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What's in a name ... meet Margaret Messenger
If you’ve been to Margaret Messenger Reserve (next to Glenelg Oval) and wondered who it was named after - this is her and her story.
The real-life Margaret Messenger is a long-time Glenelg resident and Olympic Games gold medallist.
It was because of Margaret’s performance in the pool at the 1956 Melbourne Olympics – in the 4 x 100m relay race with teammate Dawn Fraser – which led to this reserve being named in her honour.
“Dawn and I were in the team together and were the best of friends – and are still best friends,” Margaret said.
Margaret Messenger Reserve was unveiled officially on 31 October 2004. Almost 20 years later, it’s something that Margaret and her family – including 12 grandchildren – are still very proud of.
“I’m sure they are very proud of the fact that their grandmother has a park named after her.
And it is fun for me when people visit here and it comes up in conversation – they say to me, ‘there’s a park named after you’,” Margaret said with a laugh.
“It used to be the women’s croquet club and when (council) decided to turn it into a reserve, somebody put my name forward and they decided to name it after me.
“It was a long time after the Olympics, so it was a bit of a shock that they even remembered who I was but I was extraordinarily honoured and I felt quite proud of the fact that my sporting record was being recognised in Glenelg.”
In the coming 12-18 months, the reserve will be undergoing a much-needed makeover, as part of the Glenelg Oval Masterplan.
The basketball court will be reconfigured and upgraded, fitness equipment will be installed, new trees will be planted and there’ll be better access and connection to Glenelg Oval. A playground will be built in the north-east corner of the oval, which will flow into Margaret Messenger Reserve.
One thing that won’t change is the reserve’s name, which Margaret is happy about.
“I was told about the plans for the reserve and I thought it was lovely … the reserve has been neglected in the last few years and it is nice to think that (council) is not forgetting about it and that gives me an enormous amount of pleasure,” she said.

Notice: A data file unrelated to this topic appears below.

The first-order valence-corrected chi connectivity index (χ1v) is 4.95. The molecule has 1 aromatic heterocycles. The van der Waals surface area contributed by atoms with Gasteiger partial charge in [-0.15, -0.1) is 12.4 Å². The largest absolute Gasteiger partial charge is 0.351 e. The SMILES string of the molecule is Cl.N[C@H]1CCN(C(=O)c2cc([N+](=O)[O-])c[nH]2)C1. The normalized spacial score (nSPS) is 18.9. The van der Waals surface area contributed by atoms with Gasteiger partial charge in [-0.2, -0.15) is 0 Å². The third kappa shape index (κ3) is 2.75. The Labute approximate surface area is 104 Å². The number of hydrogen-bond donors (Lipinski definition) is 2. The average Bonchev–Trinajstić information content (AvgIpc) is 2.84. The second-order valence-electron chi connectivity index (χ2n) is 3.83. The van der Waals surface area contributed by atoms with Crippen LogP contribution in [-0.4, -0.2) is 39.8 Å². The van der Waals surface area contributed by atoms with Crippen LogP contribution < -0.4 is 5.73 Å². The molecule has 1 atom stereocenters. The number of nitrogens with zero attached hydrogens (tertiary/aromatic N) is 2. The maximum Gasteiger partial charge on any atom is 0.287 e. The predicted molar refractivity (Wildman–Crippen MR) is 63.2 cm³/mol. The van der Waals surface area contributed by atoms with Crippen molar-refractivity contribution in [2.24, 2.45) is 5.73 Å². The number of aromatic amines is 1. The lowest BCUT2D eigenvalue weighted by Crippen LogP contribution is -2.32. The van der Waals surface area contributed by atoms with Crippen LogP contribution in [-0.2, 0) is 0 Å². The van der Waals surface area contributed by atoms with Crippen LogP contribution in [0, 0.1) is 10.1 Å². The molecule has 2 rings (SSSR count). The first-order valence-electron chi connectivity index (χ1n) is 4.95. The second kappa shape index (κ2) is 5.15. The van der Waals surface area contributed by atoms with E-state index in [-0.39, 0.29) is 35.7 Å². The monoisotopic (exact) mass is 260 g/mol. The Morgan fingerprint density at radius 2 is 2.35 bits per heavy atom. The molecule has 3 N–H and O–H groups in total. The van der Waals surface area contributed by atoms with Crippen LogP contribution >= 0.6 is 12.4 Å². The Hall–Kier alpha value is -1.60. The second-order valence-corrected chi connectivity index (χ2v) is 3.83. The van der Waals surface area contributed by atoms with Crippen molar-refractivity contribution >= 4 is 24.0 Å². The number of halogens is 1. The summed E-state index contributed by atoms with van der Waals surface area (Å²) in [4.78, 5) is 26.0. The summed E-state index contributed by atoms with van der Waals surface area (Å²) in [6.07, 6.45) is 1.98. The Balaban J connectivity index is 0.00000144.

“It will continue our family’s connection in Glenelg through another generation and I feel very happy about it.”
Margaret’s personal connection to Glenelg goes back many decades and she still lives, and swims, locally to this day.
She was barely a teenager when she was first spotted swimming at Glenelg beach by instructor Spencer Major – which eventually led to her becoming an Olympic athlete when she was 18.
“It happened by chance...I honestly don’t think I knew much about the Olympic Games when I grew up,” she said.
“And it was quite serendipitous that I started swimming and Spencer saw me down the beach and said to me, ‘I could make you a swimmer’.”
Margaret’s late husband Jack Messenger was also active in the local community as a councillor and then residents’ group spokesperson.
But the family’s ties to Glenelg and the Holdfast Bay area date back to the early 1900s, if not earlier.
“My mother’s father was a very prominent businessman in Glenelg and he developed the Glenelg Shopping Centre, at the corner of Colley Terrace and Jetty Road – when his father bought it in 1905, it was a very tiny restaurant,” Margaret said.
“My grandfather also built the Strand Theatre, the Seaview Theatre and had an open-air theatre behind Moseley Square.
“My great-grandfather had an open-air theatre on the beach and bought the land which is now the Glenelg Golf Links.”
Margaret’s Olympic glory was spotlighted during the torch relay ahead of the 2000 Sydney Olympic Games when she ran the leg of the relay through Glenelg.
“That was very exciting and all my family were there including my grandchildren, who wore t-shirts which had written on them ‘My Nanny is an Olympic torch runner’,” she said.
“We just love it here, it’s been our life.”